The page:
Irish fishing co-op: Brexit is the big unknown

After nearly 50 successful years, one Irish fishing co-op finds it difficult to plan ahead.

Brexit is one of the biggest unkowns Ireland's seafood industry is currently facing, John Nolan, managing director at Castletownbere Fisherman's Co-op, told IntraFish.

The co-op, which fetches 75 percent of its €56 million ($60.2 million) annual turnover from exports, is seeing challenges on both the fishing and the market side.

The United Kingdom is a major market for Irish haddock, and this is also the case for the co-op. In addition, 30 percent of its shrimp are caught in British waters.

"Brexit is a worry, of course," Nolan said. "It's difficult to plan too far ahead at the moment. Brexit is a big unknown.

"Will the CFP [Common Fishing Policy] change? We don't know."

Castletownbere Fisherman's Co-op, which will celebrate 50 years in business next year, has worldwide customers. However, its main focus is on Europe.

Spain is its biggest market, after it inked a supply deal with retail giant Mercadona some years ago for the supply of witches, megrim, hake and monkfish, followed by France, Italy, Germany and the United Kingdom.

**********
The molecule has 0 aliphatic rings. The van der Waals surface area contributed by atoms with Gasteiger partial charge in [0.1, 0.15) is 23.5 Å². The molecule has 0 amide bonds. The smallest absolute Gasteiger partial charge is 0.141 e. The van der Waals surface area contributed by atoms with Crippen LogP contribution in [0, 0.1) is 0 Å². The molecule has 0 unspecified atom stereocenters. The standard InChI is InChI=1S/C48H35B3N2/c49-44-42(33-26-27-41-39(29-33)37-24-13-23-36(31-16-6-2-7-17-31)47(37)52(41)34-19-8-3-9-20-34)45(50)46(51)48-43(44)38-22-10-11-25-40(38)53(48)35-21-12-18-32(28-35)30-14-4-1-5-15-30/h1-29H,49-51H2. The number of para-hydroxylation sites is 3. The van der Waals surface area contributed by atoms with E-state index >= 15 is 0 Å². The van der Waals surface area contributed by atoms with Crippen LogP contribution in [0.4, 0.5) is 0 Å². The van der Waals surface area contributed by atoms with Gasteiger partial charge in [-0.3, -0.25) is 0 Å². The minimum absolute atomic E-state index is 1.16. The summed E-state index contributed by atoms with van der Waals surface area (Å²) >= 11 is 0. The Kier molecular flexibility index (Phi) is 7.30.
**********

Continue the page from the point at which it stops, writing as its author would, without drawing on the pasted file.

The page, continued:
It also has customers in Africa for its horse mackerel and blue whiting, and it is "trying to open up the Chinese market," Nolan said.

Plans to grow further are in the cards, but "until Brexit is finally decided it's difficult to make plans."

The co-op is 100 percent-owned by fishermen, and has more than 65 Marine Stewardship Council (MSC) and BIM Responsibly Sourced Standard-certified boats, as well as one processing plant under its belt.

What has worked for Castletownbere Fisherman's Co-op was to cut out the middleman, Nolan said. "We work for the fishermen and our aim is to always do the best with the least amount of links in the chain."

He described Mercadona as a "very forward-thinking company, who is taking care of the boss, which is the customer. As a supplier we're a partner."

The company was recently awarded the ‘Green Business of the Year’ at the annual Green Awards held in Dublin, for its energy efficiency initiatives including the installation of solar photo-voltaic panels last year, which cost €250,000 ($268,808) and will deliver electricity savings of 10 percent a year.

On Monday, UK Prime Minister Theresa May announced the United Kingdom will trigger article 50 of the Lisbon Treaty on March 29 to formally start exit negotiations with the European Union.

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